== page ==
John Carter is a pulp-soaked spectacle of science fiction sound and vision. With eye-popping 3D effects that “whiz-bang” and “golly-gee” the senses down to their sockets, John Carter is a planet-hopping celebration of pulpy matters and pulse-rattling pomp. Far, far better in a galaxy of here and now than the Star Wars prequels and, at times, recalling the glory of the original trilogy in itself, Andrew Stanton’s movie delivers what Cameron’s bloated Avatar promised: a solid dazzling epic. Okay, breathe now (more a note to myself than to you, folks).
While purists of Tarzan creator Edgar Rice Burroughs might argue with the choice of changing the title from The Princess of Mars to the rather plain-sounding John Carter, anyone with half a brain will know why and accept it as such. Nevermind all that nonsense, though. The movie, directed by Pixar alum Andrew Stanton (Finding Nemo and WALL-E), is anything but plain. To be clear, it is worth every cent of whatever price you might pay to see it and see it again.
Adapted by Stanton and co-writers Michael Chabon and Mark Andrews, John Carter spends damn near 135 minutes to weave a mysterious tale that starts on Mars, goes to the year 1881 on Earth, to the post Civil War’s border disputes and back to Mars before wrapping the story up…back on Earth. Whew. Epic in nature and scope, the writers jam-pack their narrative with romance, adventure, and humor. Heroics aren’t too far behind. With pounding battles against warring aliens, white apes, and arena battles, the movie is a marketing nightmare that Disney still hasn’t figured out to sell properly.
Word of mouth will have to carry this vehicle to Mars and back. Allow me to help push.
John Carter (Taylor Kitsch) is an American Civil War veteran who, after refusing to protect the border from the Apache threat in a hilariously constructed series of scenes, finds himself mysteriously transported to Mars. Due to his bone density, he is able to leap and bound like a relative superhero (he also has great strength) and, once discovered by Tars Tarkas (Willem Dafoe) and other specimens of the brutal Tharks, finds himself hilarious dubbed ‘Virginia’ and held as a captive who must follow the order to fight on the side of the Tharks. It is his remarkable skills that keep him as anything but a captive, that and Tars Taskas’ compassion.
Turns out that Mars is quite the battleground and Princess Dejah Thoris (a beautifully pulp-soaked and curvaceous Lynn Collins) of the city-state Helium is caught in the middle. She is a pawn in a marriage scam that is to unite two bitter enemies, but will only bring about its destruction as governed by Matai Shang (Mark Strong), leader of the Holy Therns. With voice work from Thomas Hayden Church, Samantha Morton, and featuring Bryan Cranston, Dominic West, and Ciarán Hinds, John Carter is more than a summary can supply.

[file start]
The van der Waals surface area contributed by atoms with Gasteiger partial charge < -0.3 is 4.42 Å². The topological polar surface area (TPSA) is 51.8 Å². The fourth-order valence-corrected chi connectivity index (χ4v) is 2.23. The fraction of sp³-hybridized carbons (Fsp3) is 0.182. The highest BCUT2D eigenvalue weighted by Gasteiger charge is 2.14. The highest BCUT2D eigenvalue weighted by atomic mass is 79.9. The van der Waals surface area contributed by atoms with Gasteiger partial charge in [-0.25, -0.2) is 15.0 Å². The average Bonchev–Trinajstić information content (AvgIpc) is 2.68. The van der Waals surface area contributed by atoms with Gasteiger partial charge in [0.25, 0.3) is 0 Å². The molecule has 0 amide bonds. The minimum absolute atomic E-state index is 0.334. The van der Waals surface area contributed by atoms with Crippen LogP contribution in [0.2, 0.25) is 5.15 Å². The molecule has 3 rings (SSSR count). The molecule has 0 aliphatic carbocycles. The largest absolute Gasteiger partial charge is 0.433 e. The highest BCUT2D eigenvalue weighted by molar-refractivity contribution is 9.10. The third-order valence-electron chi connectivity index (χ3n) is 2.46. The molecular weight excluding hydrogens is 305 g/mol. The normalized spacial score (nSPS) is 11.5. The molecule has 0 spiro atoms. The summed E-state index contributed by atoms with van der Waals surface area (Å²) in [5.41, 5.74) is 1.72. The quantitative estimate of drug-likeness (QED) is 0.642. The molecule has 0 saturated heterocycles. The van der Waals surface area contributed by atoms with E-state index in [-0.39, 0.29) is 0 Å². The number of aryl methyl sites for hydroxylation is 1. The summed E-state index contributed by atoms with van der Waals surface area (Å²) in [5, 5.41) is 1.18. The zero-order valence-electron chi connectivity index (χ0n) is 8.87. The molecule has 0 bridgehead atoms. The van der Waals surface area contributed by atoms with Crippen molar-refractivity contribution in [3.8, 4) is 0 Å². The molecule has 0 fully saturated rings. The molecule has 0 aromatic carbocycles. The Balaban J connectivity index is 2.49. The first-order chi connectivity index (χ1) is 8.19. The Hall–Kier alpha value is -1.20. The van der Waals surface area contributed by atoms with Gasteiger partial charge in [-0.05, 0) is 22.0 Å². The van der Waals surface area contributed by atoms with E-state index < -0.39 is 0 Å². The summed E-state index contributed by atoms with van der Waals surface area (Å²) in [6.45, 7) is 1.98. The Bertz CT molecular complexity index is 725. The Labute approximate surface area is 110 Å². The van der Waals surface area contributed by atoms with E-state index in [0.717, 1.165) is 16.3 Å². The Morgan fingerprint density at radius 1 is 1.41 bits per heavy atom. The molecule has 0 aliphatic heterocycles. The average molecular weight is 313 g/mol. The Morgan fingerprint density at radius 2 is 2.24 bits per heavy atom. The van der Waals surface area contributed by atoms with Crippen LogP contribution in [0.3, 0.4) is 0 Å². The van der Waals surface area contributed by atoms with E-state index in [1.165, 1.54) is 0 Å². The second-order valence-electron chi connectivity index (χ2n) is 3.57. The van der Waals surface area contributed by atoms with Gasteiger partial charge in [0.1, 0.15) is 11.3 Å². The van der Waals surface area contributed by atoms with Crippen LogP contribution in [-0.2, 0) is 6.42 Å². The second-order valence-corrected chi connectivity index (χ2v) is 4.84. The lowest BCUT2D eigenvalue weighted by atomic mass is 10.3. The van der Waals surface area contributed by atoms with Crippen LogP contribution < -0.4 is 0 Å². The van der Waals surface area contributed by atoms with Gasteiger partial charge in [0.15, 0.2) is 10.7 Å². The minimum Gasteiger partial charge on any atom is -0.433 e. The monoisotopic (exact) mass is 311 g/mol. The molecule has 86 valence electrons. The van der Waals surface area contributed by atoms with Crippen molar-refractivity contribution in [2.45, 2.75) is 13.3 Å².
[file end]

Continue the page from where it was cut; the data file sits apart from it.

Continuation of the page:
The action beats and adventure thrills are through the roof with theatrics and heroics alike. It's imaginative and full of wonder. It's also a great adventure. Sure, there’s probably nothing all that new to the formula behind the mechanics of John Carter and, if you’ve seen Flash Gordon, you know the just how shiny and effectively delicious pulp material can appear on the silver screen, but what a success it is. The unyielding accomplishments that this film achieves are all on a geek’s checklist of good times.
John Carter feels so alive and refreshing at times that the narrative virtually breathes. There’s a rhythm to its rising and falling action that Stanton has created and, as such, the film feels perfectly natural through large parts of special effects-laden theatrics. Lots of movie magic (and lots of money) brought this film to life, though. Lots. To say this is an example of effortless entertainment would be an insult to all the people that worked so hard or dreamed so big to see John Carter happen. Certainly, the wait and the work have all been worth it.
As a movie, John Carter is equal to one thousand Flash Gordon’s in style and is as hero’s journey-minded as the whole of Lucas’s A New Hope. Joseph Campbell would be proud. Carter himself is a wounded man. Haunted by the failure of a first marriage that ended with the death of his wife, Carter cannot forgive himself nor let himself forget what he could not protect. The film, as if in answer to his consciousness, is edited together in such a fashion as to keep the past as mystery and somehow keep it forward-minded.